/ Articles / Group backed by Bloomberg, Bezos spend heavily for Church

Group backed by Bloomberg, Bezos spend heavily for Church

February 14, 2020 by Richard Moore

News analysis 

A political action committee, or super PAC, funded by Jeff Bezos, Howard Schultz, and Michael Bloomberg, among others, is spending more than a half-million dollars to promote the election efforts of Jason Church in the seventh congressional district Republican primary, a Lakeland Times investigation shows.
The super PAC, With Honor Fund, proclaims its mission is to elect more veterans to Congress, which it says is key to ending gridlock and partisan bickering, but the PAC has been accused in some conservative circles of being a Democratic Party front group.
Critics say even some of With Honor’s GOP-supported candidates track to the Left, sometimes after declaring support for conservative principles during their election campaigns, while other candidates are liberal Democrats who are hardly bipartisan.
Meanwhile Church, who has repeatedly declared he will help President Donald Trump “drain the swamp,” has himself donated to the political campaign of a liberal Democrat who voted to impeach the president, U.S. Rep. Max Rose of New York, whom With Honor also supports.
The left-leaning Bezos, the owner of the Washington Post as well as of Amazon, has given more than $10 million to fund the With Honor Fund super PAC, while Bloomberg, the Democratic presidential candidate and anti-gun rights crusader, has kicked in a quarter of a million dollars. Schultz, the owner of Starbucks, has given $50,000.
In turn, as it has on behalf of other candidates, the With Honor PAC is spending heavily on behalf of Church in the congressional race. While it made only a small donation of $2,500 directly to Church’s campaign as of Dec. 19, according to the fund’s campaign finance filings with the Federal Election Commission, it has spent more than $500,000 in independent expenditures for Church, while giving $100,000 more to Americans 4 Security, a political action committee whose sole purpose has been to support Church’s bid.
With Honor Fund gave Americans 4 Security PAC $50,000 on Jan. 23 and another $50,000 on Jan. 29. In turn, Americans 4 Security paid $100,000 to Media Ad Ventures on Feb. 7 for media buys and ad production on behalf of Church.
The With Honor Fund itself paid Media Ad Ventures $252,000 on Jan. 17 for media placement and ad production to promote Church, as well $29,264 on Feb. 3 for ad production; $40,000 for media placement on Feb 3; and another $207,000 for media placement on Feb. 7.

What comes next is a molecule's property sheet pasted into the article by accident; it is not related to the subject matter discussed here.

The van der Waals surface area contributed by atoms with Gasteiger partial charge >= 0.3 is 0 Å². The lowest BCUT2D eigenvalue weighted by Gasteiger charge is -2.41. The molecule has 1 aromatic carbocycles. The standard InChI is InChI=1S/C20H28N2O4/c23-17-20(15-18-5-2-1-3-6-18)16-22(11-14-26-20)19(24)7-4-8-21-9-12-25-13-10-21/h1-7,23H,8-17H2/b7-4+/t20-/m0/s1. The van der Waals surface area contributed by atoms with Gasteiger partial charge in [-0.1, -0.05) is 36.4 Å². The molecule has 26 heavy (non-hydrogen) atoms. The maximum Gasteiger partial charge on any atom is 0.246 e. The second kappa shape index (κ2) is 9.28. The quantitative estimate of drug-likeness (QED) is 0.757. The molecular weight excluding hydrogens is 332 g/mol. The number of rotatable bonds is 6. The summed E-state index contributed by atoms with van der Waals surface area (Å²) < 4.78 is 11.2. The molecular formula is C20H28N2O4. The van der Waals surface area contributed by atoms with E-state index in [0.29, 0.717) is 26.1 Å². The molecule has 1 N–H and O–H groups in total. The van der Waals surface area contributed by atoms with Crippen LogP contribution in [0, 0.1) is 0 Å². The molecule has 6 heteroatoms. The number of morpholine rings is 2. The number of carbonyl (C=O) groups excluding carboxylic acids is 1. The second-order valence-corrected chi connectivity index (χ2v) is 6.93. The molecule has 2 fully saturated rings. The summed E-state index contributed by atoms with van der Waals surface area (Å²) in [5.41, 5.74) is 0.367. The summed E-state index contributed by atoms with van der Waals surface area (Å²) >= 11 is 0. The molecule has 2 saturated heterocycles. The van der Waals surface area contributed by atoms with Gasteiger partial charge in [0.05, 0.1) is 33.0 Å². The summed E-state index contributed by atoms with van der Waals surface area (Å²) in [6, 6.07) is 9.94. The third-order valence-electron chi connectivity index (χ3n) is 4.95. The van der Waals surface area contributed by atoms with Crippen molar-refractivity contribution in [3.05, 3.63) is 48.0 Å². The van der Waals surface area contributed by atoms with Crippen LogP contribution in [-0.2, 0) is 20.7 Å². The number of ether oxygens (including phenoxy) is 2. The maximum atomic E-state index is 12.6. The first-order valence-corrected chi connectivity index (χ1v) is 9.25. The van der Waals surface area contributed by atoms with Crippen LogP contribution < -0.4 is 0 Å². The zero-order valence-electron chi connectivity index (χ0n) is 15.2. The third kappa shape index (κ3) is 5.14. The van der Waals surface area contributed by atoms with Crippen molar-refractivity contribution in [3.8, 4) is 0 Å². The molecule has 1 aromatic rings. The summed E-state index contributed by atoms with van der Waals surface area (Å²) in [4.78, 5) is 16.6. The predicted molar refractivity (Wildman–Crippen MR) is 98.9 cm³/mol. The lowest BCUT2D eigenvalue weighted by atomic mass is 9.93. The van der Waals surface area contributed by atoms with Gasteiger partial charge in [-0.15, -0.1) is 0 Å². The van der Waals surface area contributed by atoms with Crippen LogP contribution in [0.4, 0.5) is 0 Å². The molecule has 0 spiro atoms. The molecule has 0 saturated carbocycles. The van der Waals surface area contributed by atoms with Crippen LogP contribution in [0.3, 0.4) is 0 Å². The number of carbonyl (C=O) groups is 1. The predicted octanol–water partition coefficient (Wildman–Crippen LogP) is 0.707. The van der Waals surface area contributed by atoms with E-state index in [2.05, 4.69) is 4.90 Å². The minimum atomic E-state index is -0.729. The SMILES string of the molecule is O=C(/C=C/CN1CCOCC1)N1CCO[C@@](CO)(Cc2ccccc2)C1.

All totaled, as of Feb. 7, the PAC reported spending $528,264 on behalf of Church’s candidacy, not including the direct donation to Church’s campaign and not including the $100,000 funneled to Americans 4 Security.

What is With Honor Fund?
The question is, what is the With Honor Fund, really?
On its website, With Honor describes itself as a “cross-partisan movement dedicated to promoting and advancing principled veteran leadership in elected public service.”
For too long, the group states, gridlock and partisan bickering have plagued Congress, and it believes the way to break that gridlock is to elect a new generation of veterans that has stepped up to serve again.
“As a part of our overall effort to highlight the importance of veterans and veteran issues, we support principled military veterans in Congress and help amplify their cross-partisan agenda that finds solutions for the American people,” the With Honor website states. 
Its vision, the website states, is a “less polarized government that works for and is trusted by Americans where elected officials serve with integrity, civility, and courage.”
But some in the conservative movement say it’s a Democratic front group, as the website ConservativeIntel accused the group of being last October, and that a cross-partisan agenda really means Republicans agree to support Democratic policies.
Certainly many of With Honor’s donors and its team have left-leaning track records.
Bezos, for instance, besides owning the liberal Washington Post, has given mostly to Democratic candidates over the years, including to Washington senators Patty Murray and Maria Cantwell, as well as to Rep. John Conyers (D-Mich.) and Sen. Patrick Leahy (D-Vt.).
Bezos has supported Republicans, too, but they have mostly hailed from the liberal or moderate wing of the party or have roots in the Democratic Party, such as former New Jersey governor Meg Whitman, who endorsed Hillary Clinton in 2016 and has compared President Donald Trump to Adolf Hitler, and Jason Chaffetz, who migrated from Left to Right and from Democrat to Republican. 
Bezos has also joined Whitman and Bill Gates in an initiative called the Breakthrough Energy Coalition, whose proclaimed mission is to fight climate change by reducing net carbon emissions to zero.
On the other hand, he has supported Republican Cory Gardner, the senator from Colorado, who is ranked as the fifth most likely to co-sponsor non-Republican legislation, but who has also supported the Trump administration almost 90% of the time.
Howard Schultz, who flirted with the idea of running for president this year as a centrist independent, nonetheless has long supported Democrats. According to opensecrets.com, Schultz and his wife have contributed around $193,000 to Democratic candidates and organizations since the early 1990s, including donations to Barack Obama, Hillary Clinton, and John Edwards.
Bloomberg has more left-wing ties and positions than Bezos or Schultz. The former mayor of New York is particularly famous for organizing Mayors Against Illegal Guns.